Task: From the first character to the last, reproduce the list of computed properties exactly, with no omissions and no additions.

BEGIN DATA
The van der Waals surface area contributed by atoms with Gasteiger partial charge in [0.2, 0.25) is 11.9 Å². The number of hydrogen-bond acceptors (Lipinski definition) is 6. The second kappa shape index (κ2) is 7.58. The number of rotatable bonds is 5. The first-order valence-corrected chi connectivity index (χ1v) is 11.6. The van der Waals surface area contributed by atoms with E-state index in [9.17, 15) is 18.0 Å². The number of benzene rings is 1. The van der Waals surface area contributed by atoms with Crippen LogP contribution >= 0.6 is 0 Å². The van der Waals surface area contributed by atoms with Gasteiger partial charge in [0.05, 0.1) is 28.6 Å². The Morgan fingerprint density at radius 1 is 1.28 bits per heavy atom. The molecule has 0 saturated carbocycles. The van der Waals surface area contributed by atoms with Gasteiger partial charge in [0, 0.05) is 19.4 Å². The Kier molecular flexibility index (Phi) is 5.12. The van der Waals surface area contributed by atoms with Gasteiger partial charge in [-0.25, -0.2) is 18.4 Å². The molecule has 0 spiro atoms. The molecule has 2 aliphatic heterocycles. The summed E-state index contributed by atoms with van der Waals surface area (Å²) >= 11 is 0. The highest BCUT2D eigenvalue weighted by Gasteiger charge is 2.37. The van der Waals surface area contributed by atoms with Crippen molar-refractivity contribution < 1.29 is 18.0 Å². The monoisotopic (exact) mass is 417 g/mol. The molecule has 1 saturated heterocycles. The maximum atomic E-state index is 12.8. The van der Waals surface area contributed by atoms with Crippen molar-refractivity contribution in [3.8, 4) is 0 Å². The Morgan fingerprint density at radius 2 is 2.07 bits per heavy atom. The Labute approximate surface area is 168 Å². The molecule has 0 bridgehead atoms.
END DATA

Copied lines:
The van der Waals surface area contributed by atoms with Gasteiger partial charge in [0.2, 0.25) is 11.9 Å². The number of hydrogen-bond acceptors (Lipinski definition) is 6. The second kappa shape index (κ2) is 7.58. The number of rotatable bonds is 5. The first-order valence-corrected chi connectivity index (χ1v) is 11.6. The van der Waals surface area contributed by atoms with E-state index in [9.17, 15) is 18.0 Å². The number of benzene rings is 1. The van der Waals surface area contributed by atoms with Crippen LogP contribution >= 0.6 is 0 Å². The van der Waals surface area contributed by atoms with Gasteiger partial charge in [0.05, 0.1) is 28.6 Å². The Morgan fingerprint density at radius 1 is 1.28 bits per heavy atom. The molecule has 0 saturated carbocycles. The van der Waals surface area contributed by atoms with Gasteiger partial charge in [0, 0.05) is 19.4 Å². The Kier molecular flexibility index (Phi) is 5.12. The van der Waals surface area contributed by atoms with Gasteiger partial charge in [-0.25, -0.2) is 18.4 Å². The molecule has 0 spiro atoms. The molecule has 2 aliphatic heterocycles. The summed E-state index contributed by atoms with van der Waals surface area (Å²) >= 11 is 0. The highest BCUT2D eigenvalue weighted by Gasteiger charge is 2.37. The van der Waals surface area contributed by atoms with Crippen molar-refractivity contribution < 1.29 is 18.0 Å². The monoisotopic (exact) mass is 417 g/mol. The molecule has 1 saturated heterocycles. The maximum atomic E-state index is 12.8. The van der Waals surface area contributed by atoms with Crippen molar-refractivity contribution in [3.8, 4) is 0 Å². The Morgan fingerprint density at radius 2 is 2.07 bits per heavy atom. The Labute approximate surface area is 168 Å². The molecule has 0 bridgehead atoms.